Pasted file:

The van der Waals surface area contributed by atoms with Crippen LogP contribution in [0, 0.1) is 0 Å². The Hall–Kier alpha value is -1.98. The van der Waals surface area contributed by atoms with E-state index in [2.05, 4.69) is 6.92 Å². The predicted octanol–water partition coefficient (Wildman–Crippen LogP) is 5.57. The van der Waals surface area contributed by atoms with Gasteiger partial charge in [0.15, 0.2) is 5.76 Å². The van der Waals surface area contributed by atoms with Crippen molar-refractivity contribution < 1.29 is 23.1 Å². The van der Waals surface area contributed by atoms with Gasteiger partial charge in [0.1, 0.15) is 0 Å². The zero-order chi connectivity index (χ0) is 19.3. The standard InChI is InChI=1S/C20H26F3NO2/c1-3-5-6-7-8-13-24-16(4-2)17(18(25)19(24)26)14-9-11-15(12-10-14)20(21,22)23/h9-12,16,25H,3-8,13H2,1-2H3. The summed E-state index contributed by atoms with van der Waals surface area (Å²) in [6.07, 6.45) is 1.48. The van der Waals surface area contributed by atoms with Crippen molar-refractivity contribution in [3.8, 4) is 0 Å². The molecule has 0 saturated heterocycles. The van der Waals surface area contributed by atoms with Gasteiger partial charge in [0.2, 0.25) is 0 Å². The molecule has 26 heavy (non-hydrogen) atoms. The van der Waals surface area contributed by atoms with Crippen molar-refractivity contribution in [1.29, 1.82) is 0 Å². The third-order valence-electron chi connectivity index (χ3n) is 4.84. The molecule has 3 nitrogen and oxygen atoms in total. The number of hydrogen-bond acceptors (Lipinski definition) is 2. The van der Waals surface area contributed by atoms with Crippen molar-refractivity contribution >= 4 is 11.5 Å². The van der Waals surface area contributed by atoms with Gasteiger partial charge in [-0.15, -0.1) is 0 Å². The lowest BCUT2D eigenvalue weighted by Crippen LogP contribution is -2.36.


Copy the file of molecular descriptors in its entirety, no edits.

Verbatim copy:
The van der Waals surface area contributed by atoms with Crippen LogP contribution in [0, 0.1) is 0 Å². The Hall–Kier alpha value is -1.98. The van der Waals surface area contributed by atoms with E-state index in [2.05, 4.69) is 6.92 Å². The predicted octanol–water partition coefficient (Wildman–Crippen LogP) is 5.57. The van der Waals surface area contributed by atoms with Gasteiger partial charge in [0.15, 0.2) is 5.76 Å². The van der Waals surface area contributed by atoms with Crippen molar-refractivity contribution < 1.29 is 23.1 Å². The van der Waals surface area contributed by atoms with Gasteiger partial charge in [0.1, 0.15) is 0 Å². The zero-order chi connectivity index (χ0) is 19.3. The standard InChI is InChI=1S/C20H26F3NO2/c1-3-5-6-7-8-13-24-16(4-2)17(18(25)19(24)26)14-9-11-15(12-10-14)20(21,22)23/h9-12,16,25H,3-8,13H2,1-2H3. The summed E-state index contributed by atoms with van der Waals surface area (Å²) in [6.07, 6.45) is 1.48. The van der Waals surface area contributed by atoms with Crippen molar-refractivity contribution in [3.8, 4) is 0 Å². The molecule has 0 saturated heterocycles. The van der Waals surface area contributed by atoms with Gasteiger partial charge in [0.2, 0.25) is 0 Å². The molecule has 26 heavy (non-hydrogen) atoms. The van der Waals surface area contributed by atoms with Crippen molar-refractivity contribution in [1.29, 1.82) is 0 Å². The third-order valence-electron chi connectivity index (χ3n) is 4.84. The molecule has 3 nitrogen and oxygen atoms in total. The number of hydrogen-bond acceptors (Lipinski definition) is 2. The van der Waals surface area contributed by atoms with Crippen molar-refractivity contribution >= 4 is 11.5 Å². The van der Waals surface area contributed by atoms with Gasteiger partial charge in [-0.15, -0.1) is 0 Å². The lowest BCUT2D eigenvalue weighted by Crippen LogP contribution is -2.36.